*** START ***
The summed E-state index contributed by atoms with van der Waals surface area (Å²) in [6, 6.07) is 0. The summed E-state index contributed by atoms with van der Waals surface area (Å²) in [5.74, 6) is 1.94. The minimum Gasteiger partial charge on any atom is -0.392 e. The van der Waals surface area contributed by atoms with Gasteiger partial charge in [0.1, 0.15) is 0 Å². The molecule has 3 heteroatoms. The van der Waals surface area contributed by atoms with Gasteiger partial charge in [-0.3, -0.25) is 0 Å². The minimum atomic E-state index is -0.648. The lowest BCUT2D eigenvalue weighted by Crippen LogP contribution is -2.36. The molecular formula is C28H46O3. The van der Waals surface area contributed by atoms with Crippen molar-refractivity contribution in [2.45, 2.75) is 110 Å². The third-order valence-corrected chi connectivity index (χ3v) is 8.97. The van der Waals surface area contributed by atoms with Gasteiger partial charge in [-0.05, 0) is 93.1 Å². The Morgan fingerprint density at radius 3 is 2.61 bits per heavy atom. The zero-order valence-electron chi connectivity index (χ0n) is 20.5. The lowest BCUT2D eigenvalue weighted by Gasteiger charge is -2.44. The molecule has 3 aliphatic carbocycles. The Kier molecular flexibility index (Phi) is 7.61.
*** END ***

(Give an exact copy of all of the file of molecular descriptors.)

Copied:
The summed E-state index contributed by atoms with van der Waals surface area (Å²) in [6, 6.07) is 0. The summed E-state index contributed by atoms with van der Waals surface area (Å²) in [5.74, 6) is 1.94. The minimum Gasteiger partial charge on any atom is -0.392 e. The van der Waals surface area contributed by atoms with Gasteiger partial charge in [0.1, 0.15) is 0 Å². The molecule has 3 heteroatoms. The van der Waals surface area contributed by atoms with Gasteiger partial charge in [-0.3, -0.25) is 0 Å². The minimum atomic E-state index is -0.648. The lowest BCUT2D eigenvalue weighted by Crippen LogP contribution is -2.36. The molecular formula is C28H46O3. The van der Waals surface area contributed by atoms with Crippen molar-refractivity contribution in [2.45, 2.75) is 110 Å². The third-order valence-corrected chi connectivity index (χ3v) is 8.97. The van der Waals surface area contributed by atoms with Gasteiger partial charge in [-0.05, 0) is 93.1 Å². The Morgan fingerprint density at radius 3 is 2.61 bits per heavy atom. The zero-order valence-electron chi connectivity index (χ0n) is 20.5. The lowest BCUT2D eigenvalue weighted by Gasteiger charge is -2.44. The molecule has 3 aliphatic carbocycles. The Kier molecular flexibility index (Phi) is 7.61.